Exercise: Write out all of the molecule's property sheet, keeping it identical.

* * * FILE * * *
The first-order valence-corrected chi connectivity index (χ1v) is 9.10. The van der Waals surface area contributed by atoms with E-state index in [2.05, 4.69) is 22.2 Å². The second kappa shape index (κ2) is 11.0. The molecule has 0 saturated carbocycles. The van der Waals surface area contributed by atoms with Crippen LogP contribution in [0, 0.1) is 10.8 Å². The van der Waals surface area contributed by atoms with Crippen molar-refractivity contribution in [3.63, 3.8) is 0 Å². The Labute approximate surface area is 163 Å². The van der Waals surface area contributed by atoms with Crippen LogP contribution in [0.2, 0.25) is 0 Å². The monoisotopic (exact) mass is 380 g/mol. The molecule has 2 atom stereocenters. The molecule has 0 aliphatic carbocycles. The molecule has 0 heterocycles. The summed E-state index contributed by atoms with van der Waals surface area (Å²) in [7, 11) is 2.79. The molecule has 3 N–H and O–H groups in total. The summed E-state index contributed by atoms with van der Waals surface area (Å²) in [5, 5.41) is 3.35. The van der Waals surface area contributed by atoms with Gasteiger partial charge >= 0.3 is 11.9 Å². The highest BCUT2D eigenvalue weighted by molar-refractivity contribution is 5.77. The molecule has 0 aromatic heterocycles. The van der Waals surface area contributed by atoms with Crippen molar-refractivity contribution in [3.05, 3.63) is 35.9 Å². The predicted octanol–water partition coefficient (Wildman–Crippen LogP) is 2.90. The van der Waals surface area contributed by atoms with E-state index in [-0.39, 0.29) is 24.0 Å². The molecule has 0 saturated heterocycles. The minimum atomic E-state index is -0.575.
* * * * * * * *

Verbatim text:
The first-order valence-corrected chi connectivity index (χ1v) is 9.10. The van der Waals surface area contributed by atoms with E-state index in [2.05, 4.69) is 22.2 Å². The second kappa shape index (κ2) is 11.0. The molecule has 0 saturated carbocycles. The van der Waals surface area contributed by atoms with Crippen LogP contribution in [0, 0.1) is 10.8 Å². The van der Waals surface area contributed by atoms with Crippen molar-refractivity contribution in [3.63, 3.8) is 0 Å². The Labute approximate surface area is 163 Å². The van der Waals surface area contributed by atoms with Crippen LogP contribution in [0.2, 0.25) is 0 Å². The monoisotopic (exact) mass is 380 g/mol. The molecule has 2 atom stereocenters. The molecule has 0 aliphatic carbocycles. The molecule has 0 heterocycles. The summed E-state index contributed by atoms with van der Waals surface area (Å²) in [7, 11) is 2.79. The molecule has 3 N–H and O–H groups in total. The summed E-state index contributed by atoms with van der Waals surface area (Å²) in [5, 5.41) is 3.35. The van der Waals surface area contributed by atoms with Gasteiger partial charge >= 0.3 is 11.9 Å². The highest BCUT2D eigenvalue weighted by molar-refractivity contribution is 5.77. The molecule has 0 aromatic heterocycles. The van der Waals surface area contributed by atoms with Crippen molar-refractivity contribution in [3.05, 3.63) is 35.9 Å². The predicted octanol–water partition coefficient (Wildman–Crippen LogP) is 2.90. The van der Waals surface area contributed by atoms with E-state index in [-0.39, 0.29) is 24.0 Å². The molecule has 0 saturated heterocycles. The minimum atomic E-state index is -0.575.